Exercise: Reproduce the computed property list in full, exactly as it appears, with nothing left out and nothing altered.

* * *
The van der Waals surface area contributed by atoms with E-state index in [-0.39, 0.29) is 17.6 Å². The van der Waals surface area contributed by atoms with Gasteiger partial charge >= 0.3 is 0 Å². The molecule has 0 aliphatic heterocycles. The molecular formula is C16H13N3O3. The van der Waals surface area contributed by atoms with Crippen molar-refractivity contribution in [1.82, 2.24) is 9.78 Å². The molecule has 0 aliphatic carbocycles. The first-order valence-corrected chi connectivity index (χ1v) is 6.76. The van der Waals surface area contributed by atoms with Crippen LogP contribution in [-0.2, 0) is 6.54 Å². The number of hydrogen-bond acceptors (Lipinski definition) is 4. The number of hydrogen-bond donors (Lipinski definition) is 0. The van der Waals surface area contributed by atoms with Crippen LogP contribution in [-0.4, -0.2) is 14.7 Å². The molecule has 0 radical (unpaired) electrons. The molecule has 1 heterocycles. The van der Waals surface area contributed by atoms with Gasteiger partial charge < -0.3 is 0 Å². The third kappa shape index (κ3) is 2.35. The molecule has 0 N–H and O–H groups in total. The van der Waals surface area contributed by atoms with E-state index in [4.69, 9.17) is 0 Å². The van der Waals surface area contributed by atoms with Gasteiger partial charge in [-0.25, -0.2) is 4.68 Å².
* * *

The van der Waals surface area contributed by atoms with E-state index in [-0.39, 0.29) is 17.6 Å². The van der Waals surface area contributed by atoms with Gasteiger partial charge >= 0.3 is 0 Å². The molecule has 0 aliphatic heterocycles. The molecular formula is C16H13N3O3. The van der Waals surface area contributed by atoms with Crippen molar-refractivity contribution in [1.82, 2.24) is 9.78 Å². The molecule has 0 aliphatic carbocycles. The first-order valence-corrected chi connectivity index (χ1v) is 6.76. The van der Waals surface area contributed by atoms with Crippen LogP contribution in [-0.2, 0) is 6.54 Å². The number of hydrogen-bond acceptors (Lipinski definition) is 4. The number of hydrogen-bond donors (Lipinski definition) is 0. The van der Waals surface area contributed by atoms with Crippen LogP contribution in [-0.4, -0.2) is 14.7 Å². The molecule has 0 radical (unpaired) electrons. The molecule has 1 heterocycles. The van der Waals surface area contributed by atoms with Gasteiger partial charge < -0.3 is 0 Å². The third kappa shape index (κ3) is 2.35. The molecule has 0 N–H and O–H groups in total. The van der Waals surface area contributed by atoms with E-state index in [4.69, 9.17) is 0 Å². The van der Waals surface area contributed by atoms with Gasteiger partial charge in [-0.25, -0.2) is 4.68 Å².